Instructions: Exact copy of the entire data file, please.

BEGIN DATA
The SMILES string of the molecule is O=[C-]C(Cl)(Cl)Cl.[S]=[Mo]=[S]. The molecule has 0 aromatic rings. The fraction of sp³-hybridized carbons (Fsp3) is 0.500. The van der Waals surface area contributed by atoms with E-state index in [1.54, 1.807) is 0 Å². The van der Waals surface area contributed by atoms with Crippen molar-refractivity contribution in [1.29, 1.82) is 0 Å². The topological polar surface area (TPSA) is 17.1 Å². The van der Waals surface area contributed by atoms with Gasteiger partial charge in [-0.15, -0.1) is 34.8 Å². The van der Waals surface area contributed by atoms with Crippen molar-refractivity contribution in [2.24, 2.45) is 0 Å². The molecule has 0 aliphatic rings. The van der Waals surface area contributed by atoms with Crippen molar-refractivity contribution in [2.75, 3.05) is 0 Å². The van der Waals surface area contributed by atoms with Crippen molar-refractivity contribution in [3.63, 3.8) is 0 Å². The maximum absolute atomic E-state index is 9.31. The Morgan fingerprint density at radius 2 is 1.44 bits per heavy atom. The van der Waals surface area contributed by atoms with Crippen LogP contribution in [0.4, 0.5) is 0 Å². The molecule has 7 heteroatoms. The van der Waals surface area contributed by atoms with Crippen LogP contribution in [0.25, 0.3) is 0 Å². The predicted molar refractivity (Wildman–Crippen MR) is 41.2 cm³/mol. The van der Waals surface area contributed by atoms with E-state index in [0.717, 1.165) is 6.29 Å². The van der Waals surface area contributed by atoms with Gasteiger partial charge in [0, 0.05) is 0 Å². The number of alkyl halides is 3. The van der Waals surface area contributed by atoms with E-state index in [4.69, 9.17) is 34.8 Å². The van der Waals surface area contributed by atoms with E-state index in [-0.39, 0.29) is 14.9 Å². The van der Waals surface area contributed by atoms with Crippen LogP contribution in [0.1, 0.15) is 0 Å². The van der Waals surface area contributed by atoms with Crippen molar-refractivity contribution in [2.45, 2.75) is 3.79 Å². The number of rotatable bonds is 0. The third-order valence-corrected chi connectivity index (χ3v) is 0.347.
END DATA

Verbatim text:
The SMILES string of the molecule is O=[C-]C(Cl)(Cl)Cl.[S]=[Mo]=[S]. The molecule has 0 aromatic rings. The fraction of sp³-hybridized carbons (Fsp3) is 0.500. The van der Waals surface area contributed by atoms with E-state index in [1.54, 1.807) is 0 Å². The van der Waals surface area contributed by atoms with Crippen molar-refractivity contribution in [1.29, 1.82) is 0 Å². The topological polar surface area (TPSA) is 17.1 Å². The van der Waals surface area contributed by atoms with Gasteiger partial charge in [-0.15, -0.1) is 34.8 Å². The van der Waals surface area contributed by atoms with Crippen molar-refractivity contribution in [2.24, 2.45) is 0 Å². The molecule has 0 aliphatic rings. The van der Waals surface area contributed by atoms with Crippen molar-refractivity contribution in [2.75, 3.05) is 0 Å². The van der Waals surface area contributed by atoms with Crippen molar-refractivity contribution in [3.63, 3.8) is 0 Å². The maximum absolute atomic E-state index is 9.31. The Morgan fingerprint density at radius 2 is 1.44 bits per heavy atom. The van der Waals surface area contributed by atoms with Crippen LogP contribution in [0.4, 0.5) is 0 Å². The molecule has 7 heteroatoms. The van der Waals surface area contributed by atoms with Crippen LogP contribution in [0.25, 0.3) is 0 Å². The predicted molar refractivity (Wildman–Crippen MR) is 41.2 cm³/mol. The van der Waals surface area contributed by atoms with E-state index in [0.717, 1.165) is 6.29 Å². The van der Waals surface area contributed by atoms with Gasteiger partial charge in [0, 0.05) is 0 Å². The number of alkyl halides is 3. The van der Waals surface area contributed by atoms with E-state index in [4.69, 9.17) is 34.8 Å². The van der Waals surface area contributed by atoms with E-state index in [-0.39, 0.29) is 14.9 Å². The van der Waals surface area contributed by atoms with Crippen LogP contribution in [0.1, 0.15) is 0 Å². The van der Waals surface area contributed by atoms with Crippen molar-refractivity contribution in [2.45, 2.75) is 3.79 Å². The number of rotatable bonds is 0. The third-order valence-corrected chi connectivity index (χ3v) is 0.347.